The groups that are socially approved to be feared and hated are determined by elites. This is because individual members of the elite are themselves terrified and full of self-hatred and they use the various powerful instruments at their disposal – ranging from control of politicians to the corporate media – to trigger the fear and self-hatred of the population at large in order to focus this fear and hatred on what frightens the elite. This makes it easier for the elite to then attack the group that they are projecting frightens them, which is why Donald Trump and various European leaders encourage racist attacks. See, for example, ‘This expert on political violence thinks Trump is making neo-Nazi attacks more likely’. It is also useful for providing a basis for enhancing elite social control through such measures as legislative restrictions on human rights and expanded police powers.
Historically speaking, indigenous peoples and people of color have been primary targets for this projected fear and self-hatred, which explains the psychological origins (which underpin and complement the political and economic origins) of practices such as the Atlantic slave trade and European colonialism in earlier centuries. Racism allows elites and others to project their fear and self-hatred onto indigenous people and people of color so that elites can then seek to destroy this fear and self-hatred.
Obviously, this cannot work. You cannot destroy fear, whether your own or that of anyone else. However, you can cause phenomenal damage to those onto whom your fear and self-hatred are projected. Of course, there is nothing intelligent about this process. If every indigenous person and person of colour in the world was killed, elites would simply then project their fear and self-hatred onto other groups and set out to destroy those groups too.
In fact, of course, western elites are now (unconsciously) projecting their fear and self-hatred onto Muslims as well and this manifests behaviourally in many ways, including as war on countries in the Middle East. And when the blowback from these wars manifests as ‘terrorist’ attacks on western countries (assuming they aren’t ‘false flag’ events, which is often the case), such as the recent attack in Barcelona, it is simply used by elites, employing their corporate media particularly, to justify more intrusive social control under the guise of ‘enhanced security’, as mentioned above.
If you are starting to wonder about the sanity of all this, you can rest assured there is none. Elites are insane. See ‘The Global Elite is Insane’. Unfortunately, the individuals who are mobilized in response to this projection are also insane, as a cursory perusal of their written words and even modest attention to their spoken words will readily illustrate. See, for example, ‘Charlottesville: Race and Terror’.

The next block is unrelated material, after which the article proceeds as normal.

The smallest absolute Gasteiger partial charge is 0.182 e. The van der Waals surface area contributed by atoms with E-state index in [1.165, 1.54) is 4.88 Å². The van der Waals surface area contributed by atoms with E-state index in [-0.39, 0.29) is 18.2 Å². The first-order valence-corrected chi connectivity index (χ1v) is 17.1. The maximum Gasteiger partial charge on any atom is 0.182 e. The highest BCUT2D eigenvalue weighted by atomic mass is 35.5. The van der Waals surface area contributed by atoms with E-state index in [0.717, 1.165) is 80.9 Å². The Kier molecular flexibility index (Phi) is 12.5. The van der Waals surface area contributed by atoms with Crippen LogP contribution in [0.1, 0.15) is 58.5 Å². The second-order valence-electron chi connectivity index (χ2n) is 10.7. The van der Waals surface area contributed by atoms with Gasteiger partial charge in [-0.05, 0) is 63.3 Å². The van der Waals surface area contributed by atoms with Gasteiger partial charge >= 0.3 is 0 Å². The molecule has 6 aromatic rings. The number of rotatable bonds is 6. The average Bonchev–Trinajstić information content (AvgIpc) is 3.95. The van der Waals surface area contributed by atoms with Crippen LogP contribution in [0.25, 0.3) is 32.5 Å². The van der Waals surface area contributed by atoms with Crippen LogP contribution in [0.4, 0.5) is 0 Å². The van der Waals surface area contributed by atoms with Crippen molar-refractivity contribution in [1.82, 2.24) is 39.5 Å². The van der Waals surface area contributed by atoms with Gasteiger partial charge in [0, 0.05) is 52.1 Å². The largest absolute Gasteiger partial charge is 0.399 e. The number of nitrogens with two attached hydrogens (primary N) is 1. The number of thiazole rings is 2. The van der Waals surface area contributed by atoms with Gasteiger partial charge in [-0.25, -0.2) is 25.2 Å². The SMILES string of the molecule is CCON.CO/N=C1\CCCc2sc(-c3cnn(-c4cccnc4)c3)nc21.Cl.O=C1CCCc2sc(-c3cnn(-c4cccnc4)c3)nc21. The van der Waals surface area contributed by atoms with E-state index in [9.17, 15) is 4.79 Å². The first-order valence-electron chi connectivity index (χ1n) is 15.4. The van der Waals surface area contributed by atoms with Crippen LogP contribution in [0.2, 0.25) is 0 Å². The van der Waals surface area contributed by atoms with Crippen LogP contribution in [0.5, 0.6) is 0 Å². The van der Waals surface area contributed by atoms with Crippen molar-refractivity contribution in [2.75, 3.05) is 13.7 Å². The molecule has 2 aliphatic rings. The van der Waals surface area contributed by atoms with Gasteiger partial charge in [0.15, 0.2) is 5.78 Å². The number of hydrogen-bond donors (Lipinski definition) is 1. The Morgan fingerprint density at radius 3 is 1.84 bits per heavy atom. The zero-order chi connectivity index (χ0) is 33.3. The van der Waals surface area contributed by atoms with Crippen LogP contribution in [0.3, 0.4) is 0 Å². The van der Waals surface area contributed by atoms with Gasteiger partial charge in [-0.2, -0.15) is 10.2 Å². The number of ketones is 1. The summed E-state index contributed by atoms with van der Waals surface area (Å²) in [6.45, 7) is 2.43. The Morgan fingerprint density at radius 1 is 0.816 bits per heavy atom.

So is there anything we can do? Fundamentally, we need to stop terrorizing our children. As a back up, we can provide safe spaces for children and adults alike to feel their fear, self-hatred and other suppressed feelings consciously (which will allow them to be safely released). By doing this, we can avoid creating more insane individuals who will project their fear and self-hatred in elite-approved directions. See ‘My Promise to Children’.
If you are fearless enough to recognize that elites are manipulating you into fearing those of other races (or religions) whom we do not need to fear, any time is a good time to speak up and to demonstrate your solidarity. You might also like to sign the online pledge of ‘The People’s Charter to Create a Nonviolent World’.
You are also welcome to consider using the strategic framework explained in Nonviolent Campaign Strategy for your anti-racism campaign. And if you want to organise a nonviolent action to combat racism in a context where violence might erupt, you can minimize the risk of this violence by following the comprehehensive list of guidelines here: ‘Nonviolent Action: Minimizing the Risk of Violent Repression’.
Suppressed fear and self-hatred must be projected and they are usually projected in socially approved ways (although mental illnesses and some forms of criminal activity are ways in which this suppressed fear manifests that are not socially approved).
In essence, racism is a manifestation of the mental illness of elites manipulating us into doing their insane bidding. Unfortunately, many people are easy victims of this manipulation because they are full of suppressed terror and self-hatred too.
—————————————- *Robert J. Burrowes has a lifetime commitment to understanding and ending human violence. He has done extensive research since 1966 in an effort to understand why human beings are violent and has been a nonviolent activist since 1981. He is the author of ‘Why Violence?’ His email address is firstname.lastname@example.org and his website is here.